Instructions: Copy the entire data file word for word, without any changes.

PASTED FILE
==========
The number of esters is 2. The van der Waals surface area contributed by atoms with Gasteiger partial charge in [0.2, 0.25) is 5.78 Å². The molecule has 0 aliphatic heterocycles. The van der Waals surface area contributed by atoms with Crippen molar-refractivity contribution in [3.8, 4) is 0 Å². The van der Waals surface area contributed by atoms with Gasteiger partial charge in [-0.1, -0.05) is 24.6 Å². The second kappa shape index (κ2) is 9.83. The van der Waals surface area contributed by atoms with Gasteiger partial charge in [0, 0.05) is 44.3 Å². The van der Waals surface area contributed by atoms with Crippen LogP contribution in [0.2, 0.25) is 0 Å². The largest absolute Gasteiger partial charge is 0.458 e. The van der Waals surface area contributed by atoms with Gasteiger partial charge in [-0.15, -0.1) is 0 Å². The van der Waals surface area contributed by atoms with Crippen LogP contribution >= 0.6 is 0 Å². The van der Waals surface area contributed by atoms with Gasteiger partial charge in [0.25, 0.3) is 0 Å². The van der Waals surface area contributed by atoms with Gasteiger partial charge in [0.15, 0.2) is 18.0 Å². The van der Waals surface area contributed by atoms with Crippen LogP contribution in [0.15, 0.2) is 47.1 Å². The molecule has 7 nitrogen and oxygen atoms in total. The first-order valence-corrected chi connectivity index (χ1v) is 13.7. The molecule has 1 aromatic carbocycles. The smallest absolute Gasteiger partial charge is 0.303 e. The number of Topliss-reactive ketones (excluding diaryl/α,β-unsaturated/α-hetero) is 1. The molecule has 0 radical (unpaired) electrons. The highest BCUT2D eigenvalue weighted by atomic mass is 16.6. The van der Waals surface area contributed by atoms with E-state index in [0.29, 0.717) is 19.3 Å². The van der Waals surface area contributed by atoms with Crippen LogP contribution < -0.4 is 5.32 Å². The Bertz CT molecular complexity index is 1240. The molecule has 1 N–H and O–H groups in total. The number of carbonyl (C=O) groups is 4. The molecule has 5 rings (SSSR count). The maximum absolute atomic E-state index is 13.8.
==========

The number of esters is 2. The van der Waals surface area contributed by atoms with Gasteiger partial charge in [0.2, 0.25) is 5.78 Å². The molecule has 0 aliphatic heterocycles. The van der Waals surface area contributed by atoms with Crippen molar-refractivity contribution in [3.8, 4) is 0 Å². The van der Waals surface area contributed by atoms with Gasteiger partial charge in [-0.1, -0.05) is 24.6 Å². The second kappa shape index (κ2) is 9.83. The van der Waals surface area contributed by atoms with Gasteiger partial charge in [0, 0.05) is 44.3 Å². The van der Waals surface area contributed by atoms with Crippen LogP contribution in [0.2, 0.25) is 0 Å². The largest absolute Gasteiger partial charge is 0.458 e. The van der Waals surface area contributed by atoms with Gasteiger partial charge in [-0.15, -0.1) is 0 Å². The van der Waals surface area contributed by atoms with Crippen LogP contribution >= 0.6 is 0 Å². The van der Waals surface area contributed by atoms with Gasteiger partial charge in [0.25, 0.3) is 0 Å². The van der Waals surface area contributed by atoms with Gasteiger partial charge in [0.15, 0.2) is 18.0 Å². The van der Waals surface area contributed by atoms with Crippen LogP contribution in [0.15, 0.2) is 47.1 Å². The molecule has 7 nitrogen and oxygen atoms in total. The first-order valence-corrected chi connectivity index (χ1v) is 13.7. The molecule has 1 aromatic carbocycles. The smallest absolute Gasteiger partial charge is 0.303 e. The number of Topliss-reactive ketones (excluding diaryl/α,β-unsaturated/α-hetero) is 1. The molecule has 0 radical (unpaired) electrons. The highest BCUT2D eigenvalue weighted by atomic mass is 16.6. The van der Waals surface area contributed by atoms with E-state index in [0.29, 0.717) is 19.3 Å². The van der Waals surface area contributed by atoms with Crippen LogP contribution < -0.4 is 5.32 Å². The Bertz CT molecular complexity index is 1240. The molecule has 1 N–H and O–H groups in total. The number of carbonyl (C=O) groups is 4. The molecule has 5 rings (SSSR count). The maximum absolute atomic E-state index is 13.8.